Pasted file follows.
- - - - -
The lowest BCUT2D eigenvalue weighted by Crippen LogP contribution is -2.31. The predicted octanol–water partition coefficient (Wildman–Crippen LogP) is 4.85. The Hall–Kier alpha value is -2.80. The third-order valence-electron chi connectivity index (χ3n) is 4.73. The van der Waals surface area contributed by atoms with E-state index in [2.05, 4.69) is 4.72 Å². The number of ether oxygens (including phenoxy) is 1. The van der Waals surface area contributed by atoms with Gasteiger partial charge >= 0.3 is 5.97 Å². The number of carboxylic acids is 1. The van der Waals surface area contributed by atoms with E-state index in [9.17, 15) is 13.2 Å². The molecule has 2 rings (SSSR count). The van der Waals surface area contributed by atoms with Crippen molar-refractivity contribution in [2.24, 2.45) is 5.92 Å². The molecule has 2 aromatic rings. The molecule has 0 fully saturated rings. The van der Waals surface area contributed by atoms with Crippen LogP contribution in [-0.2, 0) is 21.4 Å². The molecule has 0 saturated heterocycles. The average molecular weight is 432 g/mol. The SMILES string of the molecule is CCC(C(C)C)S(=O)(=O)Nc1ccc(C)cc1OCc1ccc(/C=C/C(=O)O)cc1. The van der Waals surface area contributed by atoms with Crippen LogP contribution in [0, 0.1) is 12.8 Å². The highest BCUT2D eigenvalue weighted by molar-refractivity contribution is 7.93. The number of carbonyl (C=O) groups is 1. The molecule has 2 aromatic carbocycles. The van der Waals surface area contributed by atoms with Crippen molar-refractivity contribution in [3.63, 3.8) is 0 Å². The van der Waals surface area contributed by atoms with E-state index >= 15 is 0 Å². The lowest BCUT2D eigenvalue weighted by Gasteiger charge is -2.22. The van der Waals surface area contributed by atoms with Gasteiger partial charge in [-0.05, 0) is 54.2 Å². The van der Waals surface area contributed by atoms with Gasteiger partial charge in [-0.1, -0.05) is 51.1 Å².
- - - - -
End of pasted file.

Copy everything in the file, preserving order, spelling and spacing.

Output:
The lowest BCUT2D eigenvalue weighted by Crippen LogP contribution is -2.31. The predicted octanol–water partition coefficient (Wildman–Crippen LogP) is 4.85. The Hall–Kier alpha value is -2.80. The third-order valence-electron chi connectivity index (χ3n) is 4.73. The van der Waals surface area contributed by atoms with E-state index in [2.05, 4.69) is 4.72 Å². The number of ether oxygens (including phenoxy) is 1. The van der Waals surface area contributed by atoms with Gasteiger partial charge >= 0.3 is 5.97 Å². The number of carboxylic acids is 1. The van der Waals surface area contributed by atoms with E-state index in [9.17, 15) is 13.2 Å². The molecule has 2 rings (SSSR count). The van der Waals surface area contributed by atoms with Crippen molar-refractivity contribution in [2.24, 2.45) is 5.92 Å². The molecule has 2 aromatic rings. The molecule has 0 fully saturated rings. The van der Waals surface area contributed by atoms with Crippen LogP contribution in [-0.2, 0) is 21.4 Å². The molecule has 0 saturated heterocycles. The average molecular weight is 432 g/mol. The SMILES string of the molecule is CCC(C(C)C)S(=O)(=O)Nc1ccc(C)cc1OCc1ccc(/C=C/C(=O)O)cc1. The van der Waals surface area contributed by atoms with Crippen LogP contribution in [0, 0.1) is 12.8 Å². The highest BCUT2D eigenvalue weighted by molar-refractivity contribution is 7.93. The number of carbonyl (C=O) groups is 1. The molecule has 2 aromatic carbocycles. The van der Waals surface area contributed by atoms with Crippen molar-refractivity contribution in [3.63, 3.8) is 0 Å². The van der Waals surface area contributed by atoms with E-state index >= 15 is 0 Å². The lowest BCUT2D eigenvalue weighted by Gasteiger charge is -2.22. The van der Waals surface area contributed by atoms with Gasteiger partial charge in [-0.05, 0) is 54.2 Å². The van der Waals surface area contributed by atoms with Gasteiger partial charge in [-0.1, -0.05) is 51.1 Å².